AUSTRALIAN comedy legend Tim Ferguson has made a career as a multi-award winning stand-up comic, but these days his show is very much a sit-down affair.
Having been confined to a wheelchair for the past five years as he battles the ongoing effects of multiple sclerosis, Ferguson is bringing his latest show, A Fast Life on Wheels, to the Ballarat Mechanics Institute on October 4.
Ferguson is best known for his work with the Doug Anthony All Stars and was host of Don't Forget Your Toothbrush in the 1990s.
He said his new show was something that had come together very quickly.
"Disability of any kind isn't funny, but it's really the way you look at it," Ferguson said.
"Positivity can get through any crack. I talk a bit about men who are bald deserving Inclusion in society, they are just a little bit excluded.
"It's the same for someone who has poor eyesight, they might be able to do everything else, but they are hopeless at catching a ball, who's going to be throwing a ball around anyway?"
Ferguson said he had had varying symptoms of MS since he was a teenager, but it wasn't until his early 30s that he finally received a diagnosis.
"I had unrelated symptoms that kept coming and going, they'd come for a month, and go away," he said
"It wasn't until I was 32 that I had an MRI and my neurologist picked up what was wrong.
"I started using the chair About five years ago, just as the Doug Anthony All Stars starting touring again."
He said despite the challenges, his life had not really changed.
"I've kept up the amount of work, but my legs are mostly useless. The muscles work, but they don't always get the message," he said.
"Oddly, I'm very fit for a 55-year-old. You adjust to allow more time getting into places, you take your drugs with you and be aware of what you drink and eat which has actually made me healthier than my mates.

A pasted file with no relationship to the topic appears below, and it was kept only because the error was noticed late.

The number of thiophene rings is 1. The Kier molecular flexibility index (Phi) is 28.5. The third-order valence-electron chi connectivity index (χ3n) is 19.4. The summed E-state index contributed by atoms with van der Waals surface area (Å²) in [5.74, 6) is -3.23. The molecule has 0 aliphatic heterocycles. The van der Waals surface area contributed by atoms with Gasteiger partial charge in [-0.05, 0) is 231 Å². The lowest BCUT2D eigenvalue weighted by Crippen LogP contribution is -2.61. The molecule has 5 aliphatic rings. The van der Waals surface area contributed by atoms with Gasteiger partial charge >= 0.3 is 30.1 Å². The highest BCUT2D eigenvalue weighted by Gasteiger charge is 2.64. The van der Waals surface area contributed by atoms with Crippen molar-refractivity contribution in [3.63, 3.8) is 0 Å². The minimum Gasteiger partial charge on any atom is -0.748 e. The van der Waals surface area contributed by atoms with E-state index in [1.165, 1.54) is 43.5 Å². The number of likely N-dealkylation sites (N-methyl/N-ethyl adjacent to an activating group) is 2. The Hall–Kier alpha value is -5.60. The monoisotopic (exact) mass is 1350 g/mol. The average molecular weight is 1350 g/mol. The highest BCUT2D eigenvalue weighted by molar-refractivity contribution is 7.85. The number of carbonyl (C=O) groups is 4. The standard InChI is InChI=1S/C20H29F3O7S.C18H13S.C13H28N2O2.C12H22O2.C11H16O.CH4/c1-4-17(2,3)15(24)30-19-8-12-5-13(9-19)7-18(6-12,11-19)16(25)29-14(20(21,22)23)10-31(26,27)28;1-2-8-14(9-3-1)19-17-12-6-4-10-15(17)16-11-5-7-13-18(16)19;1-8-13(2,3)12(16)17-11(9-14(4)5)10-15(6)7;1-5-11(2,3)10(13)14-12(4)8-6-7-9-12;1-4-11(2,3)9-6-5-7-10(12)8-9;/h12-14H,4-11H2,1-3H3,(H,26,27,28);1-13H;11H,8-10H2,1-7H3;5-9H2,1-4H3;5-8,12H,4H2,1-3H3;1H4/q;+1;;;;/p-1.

"In terms of being effective and getting things done, as long as everyone I work with relaxes and understands not to rush, then the work gets done.
"The real frustration comes from a lack of planning. Sometimes I start to head out and realise I've forgotten my shoes, that's a 10-minute production to put shoes on."
One of the more unusual stories from Ferguson's life is his toy collection, understood to be the third largest Star Wars collection in the southern hemisphere.
"I don't know how they count these things," he joked.
"I just liked collecting them but they are all boxed up in a place called Fort Knox now
"I was 15 when the first movie came out and I thought it was a terrific movie and the toys were different to any toys being made, just people throwing them out all over the place.
"I found out it was good they were in the boxes, but I guess I've eventually got to do something with them, it's not like I can pull them out and play with them at the weekend, especially because they are still in the box."
Ferguson, who is planning to take his show to the United States and the United Kingdom, said he would like audiences to take one thing from it.
"Everybody has something in front of them and how we deal with it, says more about us than the thing itself," he said.
"I try and keep positive no matter what it is. Even if it does seem ludicrous, it's a better tactic than not. It's much more fun to fail spectacularly."
Tim Ferguson's A Fast Life on Wheels is at the Ballarat Mechanics Institute on October 4. Tickets are available from trybooking.com
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